The Operating System

POETRY MONTH 30/30/30 : Inspiration, Community, Tradition : DAY 10 :: Sarah Pinder on Libby Scheier


I encountered Libby Scheier’s work for the first time in my late teens, when I first moved to Toronto. It was a perfectly synchronous moment – I was so hungry for directness, and Scheier serves it up in spades. I devoured everything of hers I could get my hands on, treating the collections as guidebooks on possible routes to the places I wanted to go in my own work. She wrote so angry, and so tender, and candidly addressed relationships, violence and agency in ways that are paint-strippingly clear.
 
 
 


Second Breath
 
The smell of the slaughterhouse is a weight
in the wet road, a fluorescent bulb
lies shattered here. It’s a shrugging hour,
I can wonder if you look from your window at me in my mini
skirt, leaving, though this angular building gives nothing away but
the puzzle of which window is yours.
I had been down your street before,
though I didn’t say that as you fished out your keys.
I’d just moved to this city, fascinated and terrified
of the blood in its heart, the mechanized routine of death.
One winter afternoon I biked down to the loading bay,
expecting a cacophony, thinking of the tar paper shack
on Landslide Road by my grandmother’s house
where creatures were led.
Surprised, there, to find hermetic beige brick instead,
the limited illumination of Quality Meat Packers, Toronto Abbatoirs,
a long feather of steam dancing upwards
from some pristine galvanized chamber,
white against the crystalline sky.
I stared at that building like staring might make it
transparent, finally got too cold, just went home.
When you turned to me on your leather sofa,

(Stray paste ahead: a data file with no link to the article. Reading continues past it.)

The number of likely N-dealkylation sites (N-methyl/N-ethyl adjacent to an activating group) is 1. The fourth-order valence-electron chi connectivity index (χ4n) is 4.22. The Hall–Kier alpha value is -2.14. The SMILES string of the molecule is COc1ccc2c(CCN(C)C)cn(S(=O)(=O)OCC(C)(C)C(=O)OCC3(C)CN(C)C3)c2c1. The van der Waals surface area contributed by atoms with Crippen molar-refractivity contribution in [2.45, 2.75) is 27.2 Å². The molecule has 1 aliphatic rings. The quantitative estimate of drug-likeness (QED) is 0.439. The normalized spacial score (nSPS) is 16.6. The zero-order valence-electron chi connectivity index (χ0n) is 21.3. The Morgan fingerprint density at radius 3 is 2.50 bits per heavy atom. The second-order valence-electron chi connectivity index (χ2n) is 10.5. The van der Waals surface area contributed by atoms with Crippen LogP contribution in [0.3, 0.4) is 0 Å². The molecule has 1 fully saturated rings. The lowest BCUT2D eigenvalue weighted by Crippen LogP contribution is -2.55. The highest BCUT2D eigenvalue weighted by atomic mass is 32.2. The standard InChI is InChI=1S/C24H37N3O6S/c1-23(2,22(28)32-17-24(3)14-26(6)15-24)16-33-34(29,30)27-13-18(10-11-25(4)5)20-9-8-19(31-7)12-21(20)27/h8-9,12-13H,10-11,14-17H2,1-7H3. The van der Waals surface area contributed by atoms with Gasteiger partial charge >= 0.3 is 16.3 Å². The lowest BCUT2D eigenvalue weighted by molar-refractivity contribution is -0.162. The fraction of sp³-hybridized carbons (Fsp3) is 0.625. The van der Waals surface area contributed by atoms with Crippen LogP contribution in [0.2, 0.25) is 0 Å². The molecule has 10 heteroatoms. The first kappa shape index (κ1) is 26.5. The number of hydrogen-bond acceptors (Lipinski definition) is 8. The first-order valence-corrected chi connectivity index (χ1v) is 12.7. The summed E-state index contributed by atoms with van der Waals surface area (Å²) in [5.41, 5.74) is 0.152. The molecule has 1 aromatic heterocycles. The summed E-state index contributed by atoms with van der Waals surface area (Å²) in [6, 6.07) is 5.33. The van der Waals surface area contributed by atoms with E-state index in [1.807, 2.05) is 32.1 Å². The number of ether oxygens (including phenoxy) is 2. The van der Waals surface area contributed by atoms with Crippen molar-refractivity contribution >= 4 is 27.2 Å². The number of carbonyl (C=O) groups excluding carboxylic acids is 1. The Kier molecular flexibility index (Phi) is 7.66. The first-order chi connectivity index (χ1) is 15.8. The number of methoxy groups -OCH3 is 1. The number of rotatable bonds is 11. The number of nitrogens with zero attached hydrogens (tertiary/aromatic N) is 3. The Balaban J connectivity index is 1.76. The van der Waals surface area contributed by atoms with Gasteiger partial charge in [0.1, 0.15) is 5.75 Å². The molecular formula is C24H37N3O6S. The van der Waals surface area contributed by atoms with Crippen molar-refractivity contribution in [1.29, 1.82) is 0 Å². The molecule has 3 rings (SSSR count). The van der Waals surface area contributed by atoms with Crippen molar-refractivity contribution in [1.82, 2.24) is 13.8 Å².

the showpiece of your junior suite covered in piles of clothes,
ironed, yet to be ironed,
when you knit your fingers around my throat,
what did you think you knew?
I slammed the crook of my hand immediately into your windpipe,
and the wildness of your eyes in that second
when you let go, your little leak of deflated breath
in surprise that any quiet thing would turn
and make demands— it satisfied me.
-Sarah Pinder
 
Sarah Pinder lives in Toronto. Her first collection, Cutting Room, is forthcoming with Coach House Books in Fall 2012. Her writing has been shortlisted for the Expozine Small Press Awards and included in the anthology She’s Shameless, and journals like Room, Canadian Woman Studies and invisible city. A zine-maker of over a decade, you can find her work in Montreal’s Distroboto art vending machines, as well as a mailbox near you. Sarah’s website/self-publishing concern is http://bitsofstring.wordpress.com/
 
{editor’s note: always eager to encourage new and various approaches to our community projects, I readily agreed when Sarah said she’d like to include a video of herself reading Scheier’s poem, The Hard Work of Flying, from the anthology  Kaddish for my Father, which includes her poems of from 1970-1999. While the text isn’t provided here, I think it is an interesting shift to have a share that we receive primarily/only spoken, as in old oral traditions. Please find biographical information on Scheier here, in a beautiful obituary from Toronto’s NOW magazine.
Sarah is part of Lynne’s Toronto family, a wonderful group of creative supportive people who constitute an Exit Strata offsite node in their own right! She is a terrific poet, scholar, and a well-respected, longstanding light of the zine/self-publishing community both online and off. Her assistance as I prepared my first chapbooks was invaluable! Sarah’s work has been selected and included in ExSt’s first print issue.}  

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